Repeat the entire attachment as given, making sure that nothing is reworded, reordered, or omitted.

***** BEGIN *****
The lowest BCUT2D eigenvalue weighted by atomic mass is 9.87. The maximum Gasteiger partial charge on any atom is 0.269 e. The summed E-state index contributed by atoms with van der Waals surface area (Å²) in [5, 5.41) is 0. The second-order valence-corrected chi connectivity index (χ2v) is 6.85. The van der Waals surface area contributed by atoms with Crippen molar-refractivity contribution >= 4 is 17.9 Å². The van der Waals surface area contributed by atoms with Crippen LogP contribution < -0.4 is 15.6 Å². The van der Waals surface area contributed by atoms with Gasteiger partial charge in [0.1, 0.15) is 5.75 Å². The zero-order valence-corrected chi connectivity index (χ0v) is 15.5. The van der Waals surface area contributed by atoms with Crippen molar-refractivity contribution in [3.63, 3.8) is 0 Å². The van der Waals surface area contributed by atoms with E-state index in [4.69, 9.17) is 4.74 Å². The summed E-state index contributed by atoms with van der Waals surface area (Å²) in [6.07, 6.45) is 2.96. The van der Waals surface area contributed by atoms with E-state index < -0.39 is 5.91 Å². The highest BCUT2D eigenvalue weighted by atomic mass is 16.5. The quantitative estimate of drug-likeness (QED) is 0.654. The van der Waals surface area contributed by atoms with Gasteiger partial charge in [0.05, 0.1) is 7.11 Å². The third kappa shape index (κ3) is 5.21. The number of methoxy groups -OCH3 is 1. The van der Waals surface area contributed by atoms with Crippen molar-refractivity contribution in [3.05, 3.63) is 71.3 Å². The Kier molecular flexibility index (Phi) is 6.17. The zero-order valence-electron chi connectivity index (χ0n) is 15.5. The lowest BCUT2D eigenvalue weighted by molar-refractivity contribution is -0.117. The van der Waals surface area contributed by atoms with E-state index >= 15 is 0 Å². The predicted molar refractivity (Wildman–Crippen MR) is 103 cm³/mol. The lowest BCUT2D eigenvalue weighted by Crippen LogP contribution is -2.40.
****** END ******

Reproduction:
The lowest BCUT2D eigenvalue weighted by atomic mass is 9.87. The maximum Gasteiger partial charge on any atom is 0.269 e. The summed E-state index contributed by atoms with van der Waals surface area (Å²) in [5, 5.41) is 0. The second-order valence-corrected chi connectivity index (χ2v) is 6.85. The van der Waals surface area contributed by atoms with Crippen molar-refractivity contribution >= 4 is 17.9 Å². The van der Waals surface area contributed by atoms with Crippen LogP contribution < -0.4 is 15.6 Å². The van der Waals surface area contributed by atoms with Gasteiger partial charge in [0.1, 0.15) is 5.75 Å². The zero-order valence-corrected chi connectivity index (χ0v) is 15.5. The van der Waals surface area contributed by atoms with Crippen molar-refractivity contribution in [3.63, 3.8) is 0 Å². The van der Waals surface area contributed by atoms with E-state index in [4.69, 9.17) is 4.74 Å². The summed E-state index contributed by atoms with van der Waals surface area (Å²) in [6.07, 6.45) is 2.96. The van der Waals surface area contributed by atoms with E-state index < -0.39 is 5.91 Å². The highest BCUT2D eigenvalue weighted by atomic mass is 16.5. The quantitative estimate of drug-likeness (QED) is 0.654. The van der Waals surface area contributed by atoms with Gasteiger partial charge in [0.05, 0.1) is 7.11 Å². The third kappa shape index (κ3) is 5.21. The number of methoxy groups -OCH3 is 1. The van der Waals surface area contributed by atoms with Crippen molar-refractivity contribution in [3.05, 3.63) is 71.3 Å². The Kier molecular flexibility index (Phi) is 6.17. The zero-order valence-electron chi connectivity index (χ0n) is 15.5. The lowest BCUT2D eigenvalue weighted by molar-refractivity contribution is -0.117. The van der Waals surface area contributed by atoms with E-state index >= 15 is 0 Å². The predicted molar refractivity (Wildman–Crippen MR) is 103 cm³/mol. The lowest BCUT2D eigenvalue weighted by Crippen LogP contribution is -2.40.